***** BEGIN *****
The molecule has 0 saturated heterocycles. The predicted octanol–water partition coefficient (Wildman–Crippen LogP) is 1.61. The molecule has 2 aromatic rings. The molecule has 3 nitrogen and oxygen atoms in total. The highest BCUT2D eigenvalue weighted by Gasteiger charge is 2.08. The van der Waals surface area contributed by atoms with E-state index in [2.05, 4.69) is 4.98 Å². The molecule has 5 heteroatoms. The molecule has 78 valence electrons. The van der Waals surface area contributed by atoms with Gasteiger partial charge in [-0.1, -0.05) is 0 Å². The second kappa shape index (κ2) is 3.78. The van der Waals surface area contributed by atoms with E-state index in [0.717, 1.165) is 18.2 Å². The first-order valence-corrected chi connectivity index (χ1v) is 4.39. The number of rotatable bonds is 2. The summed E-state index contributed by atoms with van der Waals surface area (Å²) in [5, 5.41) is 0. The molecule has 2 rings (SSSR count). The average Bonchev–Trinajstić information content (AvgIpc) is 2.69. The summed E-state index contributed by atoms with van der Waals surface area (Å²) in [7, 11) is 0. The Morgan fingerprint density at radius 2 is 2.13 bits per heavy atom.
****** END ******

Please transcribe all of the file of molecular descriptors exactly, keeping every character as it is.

The molecule has 0 saturated heterocycles. The predicted octanol–water partition coefficient (Wildman–Crippen LogP) is 1.61. The molecule has 2 aromatic rings. The molecule has 3 nitrogen and oxygen atoms in total. The highest BCUT2D eigenvalue weighted by Gasteiger charge is 2.08. The van der Waals surface area contributed by atoms with E-state index in [2.05, 4.69) is 4.98 Å². The molecule has 5 heteroatoms. The molecule has 78 valence electrons. The van der Waals surface area contributed by atoms with Gasteiger partial charge in [-0.1, -0.05) is 0 Å². The second kappa shape index (κ2) is 3.78. The van der Waals surface area contributed by atoms with E-state index in [0.717, 1.165) is 18.2 Å². The first-order valence-corrected chi connectivity index (χ1v) is 4.39. The number of rotatable bonds is 2. The summed E-state index contributed by atoms with van der Waals surface area (Å²) in [5, 5.41) is 0. The molecule has 2 rings (SSSR count). The average Bonchev–Trinajstić information content (AvgIpc) is 2.69. The summed E-state index contributed by atoms with van der Waals surface area (Å²) in [7, 11) is 0. The Morgan fingerprint density at radius 2 is 2.13 bits per heavy atom.